Omaha, NE (PRWEB) March 10, 2011
After his father died, e-commerce veteran Jim Simon found himself in a position familiar to many families... sorting through boxes of old family photos, films and negatives. Unable to find a service that would convert his family’s legacy media into a relevant format that could be easily shared with relatives and friends around the country, Simon set out to create a solution.
Applying his background in e-commerce and direct marketing that he developed while working for his family’s company, Omaha Steaks, and internet giant America Online, Simon started PeggyBank, a new concept in digital file sharing.
Omaha, Neb.-based PeggyBank converts legacy media – including home movies, photos, slides and negatives – into digital content that is hosted online and sharable via all social networking platforms, as well as by e-mail and on mobile devices.
The other principals of PeggyBank are Marcia Kapustin, president and COO, a video production specialist who has produced video content for entertainers including Paul McCartney and Bon Jovi; and Adam Zweiback, co-founder, whose test prep company, A to Z Educational Consulting, has helped thousands of students prepare for the SAT, ACT, GMAT and more.
“Most families are similar to ours. They have boxes and boxes of old photos and home videos that have become irrelevant over time due to changes in technology,” said Simon. “With PeggyBank, not only do we help preserve the memories, we make them sharable in a way that was never before possible. It is not unusual for our clients to literally have tears of joy when they see the finished product.”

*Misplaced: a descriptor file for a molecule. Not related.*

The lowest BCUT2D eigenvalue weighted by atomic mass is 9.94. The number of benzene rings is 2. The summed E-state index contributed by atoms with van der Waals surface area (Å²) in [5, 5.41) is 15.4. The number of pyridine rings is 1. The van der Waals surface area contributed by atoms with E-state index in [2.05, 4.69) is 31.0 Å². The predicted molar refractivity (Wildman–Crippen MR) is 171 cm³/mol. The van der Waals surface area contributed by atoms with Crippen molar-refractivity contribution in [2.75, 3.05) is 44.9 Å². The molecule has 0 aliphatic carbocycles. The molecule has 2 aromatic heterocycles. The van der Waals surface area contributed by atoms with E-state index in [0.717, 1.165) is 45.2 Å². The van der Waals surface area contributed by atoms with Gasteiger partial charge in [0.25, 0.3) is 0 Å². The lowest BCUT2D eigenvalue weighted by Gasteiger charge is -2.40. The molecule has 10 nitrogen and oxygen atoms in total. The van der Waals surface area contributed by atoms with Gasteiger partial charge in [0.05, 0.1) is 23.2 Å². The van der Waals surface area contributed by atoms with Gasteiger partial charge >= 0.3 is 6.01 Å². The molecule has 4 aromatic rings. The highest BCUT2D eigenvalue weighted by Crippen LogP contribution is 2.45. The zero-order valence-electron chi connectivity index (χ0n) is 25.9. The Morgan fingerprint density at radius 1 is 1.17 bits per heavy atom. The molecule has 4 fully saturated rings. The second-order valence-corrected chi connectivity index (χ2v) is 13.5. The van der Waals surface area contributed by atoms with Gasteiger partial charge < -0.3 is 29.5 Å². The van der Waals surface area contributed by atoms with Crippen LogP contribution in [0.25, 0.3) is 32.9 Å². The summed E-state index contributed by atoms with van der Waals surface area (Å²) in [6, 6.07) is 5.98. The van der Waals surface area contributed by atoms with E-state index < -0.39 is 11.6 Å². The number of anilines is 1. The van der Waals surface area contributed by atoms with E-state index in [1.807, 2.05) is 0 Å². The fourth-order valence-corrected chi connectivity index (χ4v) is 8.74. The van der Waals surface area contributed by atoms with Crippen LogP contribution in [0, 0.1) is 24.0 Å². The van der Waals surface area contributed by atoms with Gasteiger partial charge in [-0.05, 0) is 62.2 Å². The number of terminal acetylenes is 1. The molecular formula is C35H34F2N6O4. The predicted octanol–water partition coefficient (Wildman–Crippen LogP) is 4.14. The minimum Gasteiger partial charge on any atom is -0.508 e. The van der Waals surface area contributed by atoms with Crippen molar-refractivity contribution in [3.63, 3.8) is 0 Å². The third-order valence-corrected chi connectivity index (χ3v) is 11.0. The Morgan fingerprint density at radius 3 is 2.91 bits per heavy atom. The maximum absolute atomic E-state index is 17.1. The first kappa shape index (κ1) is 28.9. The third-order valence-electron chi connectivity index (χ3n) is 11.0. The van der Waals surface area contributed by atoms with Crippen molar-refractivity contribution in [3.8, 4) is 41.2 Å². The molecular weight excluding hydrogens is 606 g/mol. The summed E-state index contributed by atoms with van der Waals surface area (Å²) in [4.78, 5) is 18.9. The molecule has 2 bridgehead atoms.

After a customer’s legacy media has been converted into a digital format, it is given a PeggyVault – a free, secure account where the new media is stored permanently and available for sharing. The secure account is what differentiates PeggyBank from other sites that allow the sharing of digital media.
Kapustin said the idea will have a large impact on social media. “Instead of just sharing photos and video of personal events that happened in the digital age, you will now have the ability to share events from decades prior – photos of your grandparents, or video footage from your parents’ wedding, for example,” she said. “The concept opens up so many new opportunities for content.”
“The demand for a service like this is increasing rapidly,” said Kapustin. “We’re excited to make the PeggyBank technology available to all online users, especially those age 50 and older, which is the fastest growing demographic for Facebook and social media.”
To learn more about PeggyBank, visit the website at http://www.peggybank.com.